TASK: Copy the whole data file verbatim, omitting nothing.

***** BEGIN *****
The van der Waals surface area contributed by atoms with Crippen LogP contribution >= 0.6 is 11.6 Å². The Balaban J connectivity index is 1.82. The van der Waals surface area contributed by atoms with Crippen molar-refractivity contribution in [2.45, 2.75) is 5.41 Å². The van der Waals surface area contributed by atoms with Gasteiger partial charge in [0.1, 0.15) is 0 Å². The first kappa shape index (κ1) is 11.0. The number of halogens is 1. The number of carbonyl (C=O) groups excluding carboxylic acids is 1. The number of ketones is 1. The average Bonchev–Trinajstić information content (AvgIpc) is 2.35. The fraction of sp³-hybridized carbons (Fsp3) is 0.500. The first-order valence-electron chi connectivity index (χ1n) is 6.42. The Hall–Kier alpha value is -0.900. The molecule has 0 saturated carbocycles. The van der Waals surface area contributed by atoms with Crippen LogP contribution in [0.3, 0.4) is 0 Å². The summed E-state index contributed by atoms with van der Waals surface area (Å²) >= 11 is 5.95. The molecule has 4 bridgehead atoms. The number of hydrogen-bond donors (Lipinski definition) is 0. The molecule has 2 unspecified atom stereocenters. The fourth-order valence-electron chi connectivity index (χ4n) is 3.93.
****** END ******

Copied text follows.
The van der Waals surface area contributed by atoms with Crippen LogP contribution >= 0.6 is 11.6 Å². The Balaban J connectivity index is 1.82. The van der Waals surface area contributed by atoms with Crippen molar-refractivity contribution in [2.45, 2.75) is 5.41 Å². The van der Waals surface area contributed by atoms with Gasteiger partial charge in [0.1, 0.15) is 0 Å². The first kappa shape index (κ1) is 11.0. The number of halogens is 1. The number of carbonyl (C=O) groups excluding carboxylic acids is 1. The number of ketones is 1. The average Bonchev–Trinajstić information content (AvgIpc) is 2.35. The fraction of sp³-hybridized carbons (Fsp3) is 0.500. The first-order valence-electron chi connectivity index (χ1n) is 6.42. The Hall–Kier alpha value is -0.900. The molecule has 0 saturated carbocycles. The van der Waals surface area contributed by atoms with Crippen LogP contribution in [0.3, 0.4) is 0 Å². The summed E-state index contributed by atoms with van der Waals surface area (Å²) >= 11 is 5.95. The molecule has 4 bridgehead atoms. The number of hydrogen-bond donors (Lipinski definition) is 0. The molecule has 2 unspecified atom stereocenters. The fourth-order valence-electron chi connectivity index (χ4n) is 3.93.